by Joan Rodenberger
A LITTLE HISTORY ON THIS PROJECT
It took me three years to finish this project. If you ever heard of “Murphy’s Law” it happened to me and after I over came all of the problems that you could come up with. I think I came up with a book that could help a lot of people.
If you ever got a book off the shelf at the library or read a micro-film with no Index, it takes countless hours to search and still maybe you will not find what you want. I know that my work wasn’t done like a professional could do it, and I proclaim not to be one. I will not be responsible if your name and or the spelling are wrong in my book or do not appear in my book. I would suggest you look for your surnames under different letters like and “A” for an “O”, and a “U” for an “N”, Etc. and look for any which way your name could be spelled. I had to all most stand on my head to read Mr. Phillips’s handwriting and his -Co-workers too. I was told in the early years of the paper the family had to pay to get their marriage or death put in the paper and some of the people didn’t have the money. Also some of the stories were called into the paper by phone and this was also how some of the names were misspelled.
A Mr. Morris Winfield Phillips worked at the Lafayette Morning Journal. He kept a log every day for marriages and deaths and others stories. I have no way of telling if he took his information from the morning paper or the evening one. He started his log in 1902. After his death, I think some of his friends and Co-workers kept it up until 1952. Then someone gave it to the Tippecanoe County Historical Society. The books were in four volumes about the size of your court records. They were falling apart and were hard to find what you were looking for. The surnames were put under the call letter and were not in alphabetical order. It took a lot of time to search for what you wanted. One day I was looking at them, to see if I could find my great-grandfather’s obituary, by chance. Low and behold I found it. I was so thrilled. I had about given up on finding anything on him at all in this county. I knew he was here, but I couldn’t prove it. It told where he was born and the county. Who he was married to and even his children. How long he had lived here. He was one of the ancestors who moved a lot and didn’t leave much trace. His name is spelled “Eutsler” and in the paper it was “Utzler”. I’ve found it spelled with a “V” and a “J” and is pronounced “Useler”. When you are doing genealogy every clue helps you get going again. So that’s why I suggest you look for different spellings.
This is where; I thought I could be of help. I lived about 30 miles from the library and had about a full time job of farming with my husband. I felt in my heart I should do something for our genealogy library, but I couldn’t be down there all the time. I came up with the idea of doing this project at home, at night or every spare moment I had. So I got started and did I ever learn a lesson. I never in my life dreamed there were so many names in those four little old books. Not only was this not enough work. After I had all the entries done, and was put into alphabetical order. I thought why not cross the index with all the female names. I know how much fun it is when you have just found another surname of one of your ancestors. You just have to find all the information you can on them right a way. I had to hold up my book for another year to do this, but I thought to myself in the long run it will be a lot of help to you.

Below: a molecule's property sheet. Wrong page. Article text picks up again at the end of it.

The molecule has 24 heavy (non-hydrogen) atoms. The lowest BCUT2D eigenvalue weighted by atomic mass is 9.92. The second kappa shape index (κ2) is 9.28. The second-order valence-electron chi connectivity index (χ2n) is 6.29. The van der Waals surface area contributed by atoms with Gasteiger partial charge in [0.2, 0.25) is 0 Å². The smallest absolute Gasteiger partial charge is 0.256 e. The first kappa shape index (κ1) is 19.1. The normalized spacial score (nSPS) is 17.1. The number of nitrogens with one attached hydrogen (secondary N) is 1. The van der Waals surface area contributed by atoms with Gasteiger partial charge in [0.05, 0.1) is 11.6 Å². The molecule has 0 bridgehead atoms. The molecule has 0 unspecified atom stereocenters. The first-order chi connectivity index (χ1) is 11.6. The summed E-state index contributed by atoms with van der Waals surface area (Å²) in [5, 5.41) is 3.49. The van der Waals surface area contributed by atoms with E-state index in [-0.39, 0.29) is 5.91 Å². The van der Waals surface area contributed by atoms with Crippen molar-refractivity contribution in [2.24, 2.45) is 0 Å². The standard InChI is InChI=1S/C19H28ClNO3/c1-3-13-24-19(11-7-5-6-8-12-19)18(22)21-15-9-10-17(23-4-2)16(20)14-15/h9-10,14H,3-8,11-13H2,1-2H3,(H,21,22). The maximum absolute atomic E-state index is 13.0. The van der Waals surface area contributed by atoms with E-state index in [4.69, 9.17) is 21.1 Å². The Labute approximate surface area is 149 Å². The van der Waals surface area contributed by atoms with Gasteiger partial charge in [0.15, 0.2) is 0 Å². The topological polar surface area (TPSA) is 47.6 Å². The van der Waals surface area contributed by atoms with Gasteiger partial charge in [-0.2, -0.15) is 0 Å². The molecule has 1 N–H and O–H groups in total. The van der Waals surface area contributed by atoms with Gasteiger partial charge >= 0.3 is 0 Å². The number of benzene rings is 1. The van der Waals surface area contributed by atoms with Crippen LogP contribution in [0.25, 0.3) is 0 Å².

I took every step of precaution I could to get the names and places right. I have a friend that said “If you don’t do anything, then you won’t make any mistakes”. I said to her I was afraid to do this project, because of making mistakes. Now I’m glad I went ahead and done it.
I checked around to find someone to publish my book. I was so shocked to learn it was so expensive. So I bought a Xerox copier and produced my book myself. If for some reason you are not satisfied with any pages you have or want another page redone let me know and I will be more then glad to make you another one. Sometimes I had a few problems with the copier. I was new at this also and had to learn. You will also notice, some of the page numbers are a little wrong. It is still in alphabetical order. In my next publication, I have corrected some of my mistakes and retyped some pages over. I also put the numbers in a different place and in order. Some of the surnames aren’t in the exact order. I thought if they were this close you could find them.
If you are one of the lucky ones and find what you want in my index and want a copy of it. You can write to the Tippecanoe County Public Library “Formerly the Wells Memorial Library” at 638 North Street, Lafayette, Indiana 47902. Phone: 765-423-2602. They have all the papers on micro-film. They are building a new library on South Street in Lafayette between 6th and 7th Street. I don’t know what their new address will be. I know that they won’t be done with it for about two years. I’m sure if you send it to the address above they will get it. I’m not going to guarantee, that you will get it, after you find what you want. Some I have found for myself and some I have not. Good Luck!!
Also, you may write the Tippecanoe County Area Genealogical Society at: TIPCOA, P.O. Box 2464, West Lafayette, IN 47996; email: firstname.lastname@example.org. They do a lot of genealogy research for a small fee. The researchers are great and will do what they can to help you in your research. Check their website for more information.